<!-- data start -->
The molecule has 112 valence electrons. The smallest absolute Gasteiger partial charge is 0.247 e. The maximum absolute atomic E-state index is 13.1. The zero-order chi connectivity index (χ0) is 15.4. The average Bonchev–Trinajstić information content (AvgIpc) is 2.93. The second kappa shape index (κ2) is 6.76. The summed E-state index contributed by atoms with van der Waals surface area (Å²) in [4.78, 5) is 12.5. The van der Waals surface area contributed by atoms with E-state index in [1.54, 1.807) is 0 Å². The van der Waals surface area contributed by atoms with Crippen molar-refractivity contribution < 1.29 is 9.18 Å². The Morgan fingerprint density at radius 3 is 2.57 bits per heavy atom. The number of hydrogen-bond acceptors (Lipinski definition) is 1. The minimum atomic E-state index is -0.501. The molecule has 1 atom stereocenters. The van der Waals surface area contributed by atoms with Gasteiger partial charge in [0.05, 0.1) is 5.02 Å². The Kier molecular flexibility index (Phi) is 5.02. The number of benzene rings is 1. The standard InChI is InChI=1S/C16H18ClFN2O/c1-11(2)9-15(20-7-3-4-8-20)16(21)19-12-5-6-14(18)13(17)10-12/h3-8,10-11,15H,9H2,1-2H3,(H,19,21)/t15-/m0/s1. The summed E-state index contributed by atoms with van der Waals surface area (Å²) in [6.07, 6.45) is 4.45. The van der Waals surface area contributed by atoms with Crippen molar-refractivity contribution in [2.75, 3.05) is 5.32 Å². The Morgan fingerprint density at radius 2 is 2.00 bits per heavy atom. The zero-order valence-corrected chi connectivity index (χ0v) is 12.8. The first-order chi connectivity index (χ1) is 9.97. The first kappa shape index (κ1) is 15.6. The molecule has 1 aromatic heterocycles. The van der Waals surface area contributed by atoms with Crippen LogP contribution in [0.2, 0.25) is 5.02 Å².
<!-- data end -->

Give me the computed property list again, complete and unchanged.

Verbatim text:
The molecule has 112 valence electrons. The smallest absolute Gasteiger partial charge is 0.247 e. The maximum absolute atomic E-state index is 13.1. The zero-order chi connectivity index (χ0) is 15.4. The average Bonchev–Trinajstić information content (AvgIpc) is 2.93. The second kappa shape index (κ2) is 6.76. The summed E-state index contributed by atoms with van der Waals surface area (Å²) in [4.78, 5) is 12.5. The van der Waals surface area contributed by atoms with E-state index in [1.54, 1.807) is 0 Å². The van der Waals surface area contributed by atoms with Crippen molar-refractivity contribution < 1.29 is 9.18 Å². The Morgan fingerprint density at radius 3 is 2.57 bits per heavy atom. The number of hydrogen-bond acceptors (Lipinski definition) is 1. The minimum atomic E-state index is -0.501. The molecule has 1 atom stereocenters. The van der Waals surface area contributed by atoms with Gasteiger partial charge in [0.05, 0.1) is 5.02 Å². The Kier molecular flexibility index (Phi) is 5.02. The number of benzene rings is 1. The standard InChI is InChI=1S/C16H18ClFN2O/c1-11(2)9-15(20-7-3-4-8-20)16(21)19-12-5-6-14(18)13(17)10-12/h3-8,10-11,15H,9H2,1-2H3,(H,19,21)/t15-/m0/s1. The summed E-state index contributed by atoms with van der Waals surface area (Å²) in [6.07, 6.45) is 4.45. The van der Waals surface area contributed by atoms with Crippen molar-refractivity contribution in [2.75, 3.05) is 5.32 Å². The Morgan fingerprint density at radius 2 is 2.00 bits per heavy atom. The zero-order valence-corrected chi connectivity index (χ0v) is 12.8. The first-order chi connectivity index (χ1) is 9.97. The first kappa shape index (κ1) is 15.6. The molecule has 1 aromatic heterocycles. The van der Waals surface area contributed by atoms with Crippen LogP contribution in [0.2, 0.25) is 5.02 Å².